International office lost track of hundreds of passports

U.S. EPA's international affairs office lost track of about 200 passports purported to be in its possession, according to a new report from the agency's watchdog.

The audit released today by the EPA Office of Inspector General found that 199 of the 417 employee passports reportedly in the possession of the Office of International and Tribal Affairs couldn't be located.

The office failed to enforce its passport guidance of having staff return passports after travel, the report said. "Lack of compliance with agency guidance may put the agency in the position where sensitive personally identifiable information is not being adequately protected."

The audit was conducted as part of a broader probe into EPA's policies in the wake of the fraud of former top air official John Beale, who's now in prison for lying for years about doing secret work for the CIA while stealing government salary and benefits.

Congressional Republicans have accused the agency of allowing his fraud to slip through the cracks for years, while EPA officials have said his fraud represented an isolated incident and made efforts to tighten up management procedures.


The IG's office recommended that the international affairs office set up a plan to identify official passports issued to agency employees and ensure that passports not currently being used for travel are returned to the agency for proper storage or cancellation.

EPA officials accepted all the recommendations and laid out corrective actions in a document sent to the IG's office last month.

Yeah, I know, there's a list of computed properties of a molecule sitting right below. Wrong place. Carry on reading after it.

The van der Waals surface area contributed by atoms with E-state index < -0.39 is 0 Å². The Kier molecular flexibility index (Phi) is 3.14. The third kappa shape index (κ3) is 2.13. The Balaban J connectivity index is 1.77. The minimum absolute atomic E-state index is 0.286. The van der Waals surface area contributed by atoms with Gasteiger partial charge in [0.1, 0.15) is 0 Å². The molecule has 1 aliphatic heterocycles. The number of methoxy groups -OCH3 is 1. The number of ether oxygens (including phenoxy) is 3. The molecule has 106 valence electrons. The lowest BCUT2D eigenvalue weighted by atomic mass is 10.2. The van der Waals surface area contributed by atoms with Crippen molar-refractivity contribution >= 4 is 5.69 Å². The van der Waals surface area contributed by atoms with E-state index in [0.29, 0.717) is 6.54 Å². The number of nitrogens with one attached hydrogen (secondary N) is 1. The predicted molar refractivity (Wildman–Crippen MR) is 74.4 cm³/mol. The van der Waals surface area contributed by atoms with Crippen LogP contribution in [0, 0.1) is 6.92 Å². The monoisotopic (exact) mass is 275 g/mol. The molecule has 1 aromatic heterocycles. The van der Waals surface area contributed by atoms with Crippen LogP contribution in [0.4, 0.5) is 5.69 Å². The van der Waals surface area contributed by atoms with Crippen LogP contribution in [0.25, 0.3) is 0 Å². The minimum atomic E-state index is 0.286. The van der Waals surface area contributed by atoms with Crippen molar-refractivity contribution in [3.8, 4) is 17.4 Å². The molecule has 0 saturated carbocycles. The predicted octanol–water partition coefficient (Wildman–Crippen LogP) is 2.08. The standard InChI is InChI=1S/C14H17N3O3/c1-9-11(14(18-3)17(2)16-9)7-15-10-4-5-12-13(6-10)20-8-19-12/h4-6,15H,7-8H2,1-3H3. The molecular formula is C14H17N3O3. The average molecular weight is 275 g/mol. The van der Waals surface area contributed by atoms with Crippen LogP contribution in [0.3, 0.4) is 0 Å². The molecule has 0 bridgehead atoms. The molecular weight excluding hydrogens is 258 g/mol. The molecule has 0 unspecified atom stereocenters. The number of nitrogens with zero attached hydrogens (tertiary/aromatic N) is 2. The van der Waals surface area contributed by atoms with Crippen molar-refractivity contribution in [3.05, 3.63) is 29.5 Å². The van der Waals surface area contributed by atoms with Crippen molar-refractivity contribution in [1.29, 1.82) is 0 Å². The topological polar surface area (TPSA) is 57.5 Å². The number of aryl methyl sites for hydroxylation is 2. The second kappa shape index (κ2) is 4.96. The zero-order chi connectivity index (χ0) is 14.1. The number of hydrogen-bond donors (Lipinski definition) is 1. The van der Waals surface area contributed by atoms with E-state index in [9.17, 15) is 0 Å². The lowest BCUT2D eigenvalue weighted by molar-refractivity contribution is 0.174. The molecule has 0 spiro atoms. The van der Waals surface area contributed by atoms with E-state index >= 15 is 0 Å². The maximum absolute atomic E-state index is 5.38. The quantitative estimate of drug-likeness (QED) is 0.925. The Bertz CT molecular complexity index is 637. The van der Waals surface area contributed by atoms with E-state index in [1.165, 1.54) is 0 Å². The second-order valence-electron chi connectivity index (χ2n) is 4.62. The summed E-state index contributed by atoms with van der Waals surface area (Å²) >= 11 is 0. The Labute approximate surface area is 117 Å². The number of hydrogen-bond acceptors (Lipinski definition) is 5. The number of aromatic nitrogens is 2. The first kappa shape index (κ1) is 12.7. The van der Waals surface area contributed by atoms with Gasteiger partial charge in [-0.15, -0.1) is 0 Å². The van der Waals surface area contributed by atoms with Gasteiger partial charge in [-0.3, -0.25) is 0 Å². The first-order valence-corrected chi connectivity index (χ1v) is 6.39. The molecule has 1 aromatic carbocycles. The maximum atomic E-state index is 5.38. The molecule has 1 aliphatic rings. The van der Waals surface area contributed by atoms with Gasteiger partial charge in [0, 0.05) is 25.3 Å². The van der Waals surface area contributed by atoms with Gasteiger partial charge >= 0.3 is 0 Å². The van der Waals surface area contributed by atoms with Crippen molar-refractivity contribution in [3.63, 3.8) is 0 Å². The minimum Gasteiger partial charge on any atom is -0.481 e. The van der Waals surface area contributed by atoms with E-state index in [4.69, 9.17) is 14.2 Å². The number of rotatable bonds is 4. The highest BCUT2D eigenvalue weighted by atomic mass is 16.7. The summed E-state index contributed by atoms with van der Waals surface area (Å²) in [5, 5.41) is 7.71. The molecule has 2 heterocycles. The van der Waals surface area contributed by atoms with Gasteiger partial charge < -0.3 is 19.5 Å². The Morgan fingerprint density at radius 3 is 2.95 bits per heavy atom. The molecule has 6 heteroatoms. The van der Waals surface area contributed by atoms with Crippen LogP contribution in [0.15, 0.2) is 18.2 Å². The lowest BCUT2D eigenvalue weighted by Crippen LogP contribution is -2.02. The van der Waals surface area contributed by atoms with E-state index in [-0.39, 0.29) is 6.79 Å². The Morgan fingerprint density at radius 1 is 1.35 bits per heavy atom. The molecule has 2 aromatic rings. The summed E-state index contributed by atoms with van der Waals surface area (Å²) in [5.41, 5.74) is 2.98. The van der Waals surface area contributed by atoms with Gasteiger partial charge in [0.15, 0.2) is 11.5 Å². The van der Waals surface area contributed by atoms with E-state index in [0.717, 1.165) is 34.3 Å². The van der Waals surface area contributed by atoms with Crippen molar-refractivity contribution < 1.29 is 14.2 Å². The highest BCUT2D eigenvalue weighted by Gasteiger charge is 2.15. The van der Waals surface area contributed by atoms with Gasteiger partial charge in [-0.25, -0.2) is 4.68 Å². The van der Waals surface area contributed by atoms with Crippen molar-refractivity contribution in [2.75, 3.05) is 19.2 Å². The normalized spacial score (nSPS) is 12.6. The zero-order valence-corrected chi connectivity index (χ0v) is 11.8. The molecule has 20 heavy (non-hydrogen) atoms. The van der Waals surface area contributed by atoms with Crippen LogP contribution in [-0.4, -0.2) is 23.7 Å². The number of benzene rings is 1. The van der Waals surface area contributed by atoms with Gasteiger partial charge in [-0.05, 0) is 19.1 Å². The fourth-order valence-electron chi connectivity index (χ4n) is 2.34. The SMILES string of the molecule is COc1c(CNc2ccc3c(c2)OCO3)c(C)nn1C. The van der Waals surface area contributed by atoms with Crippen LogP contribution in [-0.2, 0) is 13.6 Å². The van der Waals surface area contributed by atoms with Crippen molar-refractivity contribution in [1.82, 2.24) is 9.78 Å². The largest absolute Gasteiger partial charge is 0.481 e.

EPA spokeswoman Liz Purchia said the agency contacted employees still in possession of their official or diplomatic passport and EPA is in the process of identifying the status of every passport. Employees who aren't frequent travelers or on call to respond to border emergencies have been asked to send their passports back to the international affairs office, and most have, she said.

Those with lost or stolen passports are completing paperwork to officially notify the State Department, Purchia added, and EPA is reviewing and revising its database to ensure it has up-to-date passport information.

In a separate report released today, the inspector general's office also found its own passport policies to be deficient.

"The EPA OIG is not in compliance with EPA guidance governing the control and security of official passports issued to OIG employees," the audit said. The IG office doesn't have any policies or procedures associated with official passports, and the total number of OIG employees with an official passport is unknown.

The audit recommended that the OIG identify all the passports that were issued to staff and return them to the international affairs office for proper storage or cancellation. They also recommended notifying the State Department about passports that aren't located.

Twitter: @rbravender | Email: rbravender@eenews.net

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